A 2012 survey by Accenture, a leading global professional services company, highlighted the rapid rise of patient-centric healthcare, with statistics revealing that an overwhelming number of people with health issues and chronic diseases are turning to the digital realm to better manage their treatment options. The survey indicated that “90% of patients want online access to health information and education to help manage conditions,” along with an increase in digital and mobile technologies to allow them to schedule reminders, book doctors’ appointments, and refill prescriptions.
Some four years later, the technology sector has begun to address this need among patients, with health systems offering online scheduling resources and app designers developing mobile solutions for tracking health stats, setting reminders, and compiling and transmitting data to physicians as needed. In this way, technology is facilitating a more patient-led approach to healthcare, where patients seek to be more informed about their disease or condition, as well as the treatments and therapies available to manage daily health.
However, there is still a major unmet need in empowering patients to manage their own health and diseases and take the lead in treatment decisions: digital access to the latest disease news and information. While patient advocacy foundations and health information websites offer disease overviews and health-related best practices for patients, this content tends to be “evergreen” in that it it is rarely updated. Overviews and guides are immensely helpful to new patients, but what about people with long-term chronic diseases who are already well-versed in their disease, or cancer patients who have quickly digested everything there is to know about their form of cancer in order to beat the clock on cancer progression? These online resources, while perhaps “evergreen,” do have a shelf-life for patients in that they become decreasingly useful over time.
Because of this, disease information may appear to be stagnant for patients who frequently visit health websites looking for the latest science and research news updates. For example, while WebMD offers comprehensive health information about multiple sclerosis, with their MS landing page serving as a virtual micro-website, the latest science, research, and advocacy news for the disease is noticeably thin on an otherwise robust information website. At the time of this article’s publication, WebMD’s last multiple sclerosis news article was published on December 30, 2015 — an article written by HealthDay Reporter Amy Norton and licensed by WebMD for use on their site.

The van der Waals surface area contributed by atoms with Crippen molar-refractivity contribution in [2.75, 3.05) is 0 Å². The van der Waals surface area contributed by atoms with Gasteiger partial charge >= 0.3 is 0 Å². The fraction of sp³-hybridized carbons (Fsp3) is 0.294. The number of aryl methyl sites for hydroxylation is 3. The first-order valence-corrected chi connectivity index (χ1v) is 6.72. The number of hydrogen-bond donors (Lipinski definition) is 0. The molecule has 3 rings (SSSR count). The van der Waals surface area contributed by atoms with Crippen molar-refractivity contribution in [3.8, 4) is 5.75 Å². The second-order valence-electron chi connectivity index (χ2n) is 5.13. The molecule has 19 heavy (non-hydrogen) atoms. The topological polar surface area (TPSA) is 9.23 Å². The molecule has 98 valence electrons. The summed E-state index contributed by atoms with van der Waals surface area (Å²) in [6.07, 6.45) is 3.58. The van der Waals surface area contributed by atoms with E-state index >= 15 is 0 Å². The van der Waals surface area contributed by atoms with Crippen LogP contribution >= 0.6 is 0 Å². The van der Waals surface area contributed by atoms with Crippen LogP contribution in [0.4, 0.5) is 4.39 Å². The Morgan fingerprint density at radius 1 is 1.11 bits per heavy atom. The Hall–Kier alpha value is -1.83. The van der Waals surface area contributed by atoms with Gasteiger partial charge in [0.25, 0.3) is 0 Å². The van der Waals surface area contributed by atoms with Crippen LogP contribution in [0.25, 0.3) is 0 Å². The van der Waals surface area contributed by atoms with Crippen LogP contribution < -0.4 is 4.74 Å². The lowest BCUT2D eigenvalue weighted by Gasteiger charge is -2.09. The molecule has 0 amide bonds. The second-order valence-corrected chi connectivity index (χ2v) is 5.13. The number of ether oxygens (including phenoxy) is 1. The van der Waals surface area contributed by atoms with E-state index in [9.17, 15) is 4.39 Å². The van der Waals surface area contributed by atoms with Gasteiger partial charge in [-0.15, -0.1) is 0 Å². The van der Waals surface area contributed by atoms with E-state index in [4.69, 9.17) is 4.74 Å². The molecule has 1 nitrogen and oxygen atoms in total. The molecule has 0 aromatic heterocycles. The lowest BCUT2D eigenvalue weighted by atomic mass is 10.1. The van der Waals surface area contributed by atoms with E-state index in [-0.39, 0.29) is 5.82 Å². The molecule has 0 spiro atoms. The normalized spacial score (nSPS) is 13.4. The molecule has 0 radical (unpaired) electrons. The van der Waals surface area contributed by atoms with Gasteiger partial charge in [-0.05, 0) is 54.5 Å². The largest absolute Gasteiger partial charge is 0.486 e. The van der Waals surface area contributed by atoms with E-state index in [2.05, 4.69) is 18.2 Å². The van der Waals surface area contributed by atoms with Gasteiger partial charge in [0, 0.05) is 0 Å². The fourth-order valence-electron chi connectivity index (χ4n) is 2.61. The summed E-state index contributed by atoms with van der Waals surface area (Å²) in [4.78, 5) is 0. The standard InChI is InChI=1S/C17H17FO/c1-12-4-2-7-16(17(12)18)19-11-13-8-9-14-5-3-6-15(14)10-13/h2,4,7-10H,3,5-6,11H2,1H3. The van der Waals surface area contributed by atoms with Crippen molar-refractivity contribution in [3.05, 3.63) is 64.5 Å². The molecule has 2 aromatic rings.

This isn’t an indictment of WebMD — their content model is a proven success and a valuable resource for a certain subset of patients. However, their reliance on “static” health content is indicative of the lack of available fresh, breaking disease-specific news stories that patients are seeking out online but struggling to find. And where health news resources are more regularly updated online, patients are often confronted with news content that is not geared towards them, but rather to researchers, physicians, and investors. In the case of Multiple Sclerosis, Science Daily maintains a more updated news page for MS than WebMD, but the content itself is far removed from the patient experience. The most recent update to their MS news landing page was on February 1 — over two weeks ago — and was a press release submitted verbatim by the University of Nottingham on new MRI diagnostic techniques for the disease. Other news sites, such as MedPage Today have an editorial focus toward physicians and healthcare professionals, while still others post industry press releases that are more designed to move the needle on biotech stocks than to engage patients.
Depending on the disease, access to news online can be thin. Scleroderma, for example, can be a very serious, chronic disease that affects 300,000 Americans alone, according to the Scleroderma Foundation. And yet, in spite of this large patient population, news resources are scarce: over the past week, fewer than 30 articles on the disease appeared in Google News — worldwide. News-Medical.net — a website that predominantly posts press releases — last posted a Scleroderma release six days ago, WebMD does not publish a news section for the disease.
How Disease-Specific News Engages Patients